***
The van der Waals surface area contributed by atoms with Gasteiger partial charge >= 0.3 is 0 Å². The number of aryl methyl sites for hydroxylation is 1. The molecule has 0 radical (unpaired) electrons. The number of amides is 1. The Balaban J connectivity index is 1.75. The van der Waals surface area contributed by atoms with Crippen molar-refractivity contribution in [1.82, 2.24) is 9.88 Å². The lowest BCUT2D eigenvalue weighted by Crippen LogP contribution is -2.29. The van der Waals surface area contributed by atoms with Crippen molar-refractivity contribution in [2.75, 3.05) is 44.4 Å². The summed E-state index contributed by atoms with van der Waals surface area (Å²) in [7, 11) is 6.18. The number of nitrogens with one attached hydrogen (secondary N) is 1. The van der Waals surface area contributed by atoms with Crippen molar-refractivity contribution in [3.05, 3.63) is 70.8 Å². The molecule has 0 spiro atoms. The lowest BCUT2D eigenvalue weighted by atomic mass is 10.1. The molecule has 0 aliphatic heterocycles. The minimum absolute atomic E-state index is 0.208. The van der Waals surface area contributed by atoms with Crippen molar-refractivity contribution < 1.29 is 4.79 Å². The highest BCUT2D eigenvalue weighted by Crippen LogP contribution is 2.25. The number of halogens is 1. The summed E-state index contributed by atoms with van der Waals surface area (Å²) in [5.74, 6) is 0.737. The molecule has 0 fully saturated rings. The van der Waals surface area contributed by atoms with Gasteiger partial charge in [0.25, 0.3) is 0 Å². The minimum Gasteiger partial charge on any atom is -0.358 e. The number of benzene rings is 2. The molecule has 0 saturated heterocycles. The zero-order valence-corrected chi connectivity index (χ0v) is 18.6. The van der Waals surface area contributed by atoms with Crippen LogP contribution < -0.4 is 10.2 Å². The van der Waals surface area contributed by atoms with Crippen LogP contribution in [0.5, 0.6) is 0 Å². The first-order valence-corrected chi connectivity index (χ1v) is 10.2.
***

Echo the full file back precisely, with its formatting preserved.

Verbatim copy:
The van der Waals surface area contributed by atoms with Gasteiger partial charge >= 0.3 is 0 Å². The number of aryl methyl sites for hydroxylation is 1. The molecule has 0 radical (unpaired) electrons. The number of amides is 1. The Balaban J connectivity index is 1.75. The van der Waals surface area contributed by atoms with Crippen molar-refractivity contribution in [1.82, 2.24) is 9.88 Å². The lowest BCUT2D eigenvalue weighted by Crippen LogP contribution is -2.29. The van der Waals surface area contributed by atoms with Crippen molar-refractivity contribution in [2.75, 3.05) is 44.4 Å². The summed E-state index contributed by atoms with van der Waals surface area (Å²) in [7, 11) is 6.18. The number of nitrogens with one attached hydrogen (secondary N) is 1. The van der Waals surface area contributed by atoms with Crippen molar-refractivity contribution in [3.05, 3.63) is 70.8 Å². The molecule has 0 spiro atoms. The lowest BCUT2D eigenvalue weighted by atomic mass is 10.1. The molecule has 0 aliphatic heterocycles. The minimum absolute atomic E-state index is 0.208. The van der Waals surface area contributed by atoms with Crippen molar-refractivity contribution < 1.29 is 4.79 Å². The highest BCUT2D eigenvalue weighted by Crippen LogP contribution is 2.25. The number of halogens is 1. The summed E-state index contributed by atoms with van der Waals surface area (Å²) in [5.74, 6) is 0.737. The molecule has 0 fully saturated rings. The van der Waals surface area contributed by atoms with Gasteiger partial charge in [0.25, 0.3) is 0 Å². The minimum Gasteiger partial charge on any atom is -0.358 e. The number of benzene rings is 2. The molecule has 0 saturated heterocycles. The zero-order valence-corrected chi connectivity index (χ0v) is 18.6. The van der Waals surface area contributed by atoms with Crippen LogP contribution < -0.4 is 10.2 Å². The van der Waals surface area contributed by atoms with Crippen LogP contribution in [0.5, 0.6) is 0 Å². The first-order valence-corrected chi connectivity index (χ1v) is 10.2.